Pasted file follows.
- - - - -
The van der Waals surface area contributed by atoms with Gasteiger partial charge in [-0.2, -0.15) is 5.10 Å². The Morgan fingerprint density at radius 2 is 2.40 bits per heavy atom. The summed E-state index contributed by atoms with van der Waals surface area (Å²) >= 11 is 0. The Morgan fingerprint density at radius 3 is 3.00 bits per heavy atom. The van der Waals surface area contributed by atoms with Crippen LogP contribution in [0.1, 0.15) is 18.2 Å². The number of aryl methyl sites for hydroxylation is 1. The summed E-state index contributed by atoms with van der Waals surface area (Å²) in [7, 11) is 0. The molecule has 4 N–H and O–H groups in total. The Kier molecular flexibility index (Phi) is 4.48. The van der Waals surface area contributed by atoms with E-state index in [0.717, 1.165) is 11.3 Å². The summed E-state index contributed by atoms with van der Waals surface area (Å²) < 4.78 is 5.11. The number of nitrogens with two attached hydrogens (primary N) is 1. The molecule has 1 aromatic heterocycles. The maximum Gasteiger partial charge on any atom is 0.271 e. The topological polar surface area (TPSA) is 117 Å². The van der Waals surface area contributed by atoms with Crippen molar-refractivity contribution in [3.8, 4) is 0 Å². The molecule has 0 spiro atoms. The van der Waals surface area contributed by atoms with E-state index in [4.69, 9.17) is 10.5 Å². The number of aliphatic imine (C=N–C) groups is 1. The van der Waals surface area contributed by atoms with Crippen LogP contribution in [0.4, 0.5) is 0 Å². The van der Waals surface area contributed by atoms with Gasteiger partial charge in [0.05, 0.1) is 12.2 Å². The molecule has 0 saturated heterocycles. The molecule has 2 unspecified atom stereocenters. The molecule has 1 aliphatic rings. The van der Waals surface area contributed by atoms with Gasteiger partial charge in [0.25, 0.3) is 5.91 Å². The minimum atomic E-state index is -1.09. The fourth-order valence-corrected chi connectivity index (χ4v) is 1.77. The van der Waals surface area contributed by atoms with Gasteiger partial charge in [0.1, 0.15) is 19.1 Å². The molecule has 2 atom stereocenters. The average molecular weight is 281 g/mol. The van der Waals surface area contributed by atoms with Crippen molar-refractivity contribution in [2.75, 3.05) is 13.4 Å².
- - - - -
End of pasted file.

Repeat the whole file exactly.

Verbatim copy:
The van der Waals surface area contributed by atoms with Gasteiger partial charge in [-0.2, -0.15) is 5.10 Å². The Morgan fingerprint density at radius 2 is 2.40 bits per heavy atom. The summed E-state index contributed by atoms with van der Waals surface area (Å²) >= 11 is 0. The Morgan fingerprint density at radius 3 is 3.00 bits per heavy atom. The van der Waals surface area contributed by atoms with Crippen LogP contribution in [0.1, 0.15) is 18.2 Å². The number of aryl methyl sites for hydroxylation is 1. The summed E-state index contributed by atoms with van der Waals surface area (Å²) in [7, 11) is 0. The molecule has 4 N–H and O–H groups in total. The Kier molecular flexibility index (Phi) is 4.48. The van der Waals surface area contributed by atoms with E-state index in [0.717, 1.165) is 11.3 Å². The summed E-state index contributed by atoms with van der Waals surface area (Å²) < 4.78 is 5.11. The number of nitrogens with two attached hydrogens (primary N) is 1. The molecule has 1 aromatic heterocycles. The maximum Gasteiger partial charge on any atom is 0.271 e. The topological polar surface area (TPSA) is 117 Å². The van der Waals surface area contributed by atoms with Crippen molar-refractivity contribution in [3.8, 4) is 0 Å². The molecule has 0 spiro atoms. The van der Waals surface area contributed by atoms with E-state index in [4.69, 9.17) is 10.5 Å². The number of aliphatic imine (C=N–C) groups is 1. The van der Waals surface area contributed by atoms with Crippen LogP contribution in [0.4, 0.5) is 0 Å². The van der Waals surface area contributed by atoms with Gasteiger partial charge in [0.05, 0.1) is 12.2 Å². The molecule has 0 saturated heterocycles. The molecule has 2 unspecified atom stereocenters. The molecule has 1 aliphatic rings. The van der Waals surface area contributed by atoms with Gasteiger partial charge in [0.25, 0.3) is 5.91 Å². The minimum atomic E-state index is -1.09. The fourth-order valence-corrected chi connectivity index (χ4v) is 1.77. The van der Waals surface area contributed by atoms with Gasteiger partial charge in [0.1, 0.15) is 19.1 Å². The molecule has 2 atom stereocenters. The average molecular weight is 281 g/mol. The van der Waals surface area contributed by atoms with Crippen molar-refractivity contribution in [2.75, 3.05) is 13.4 Å².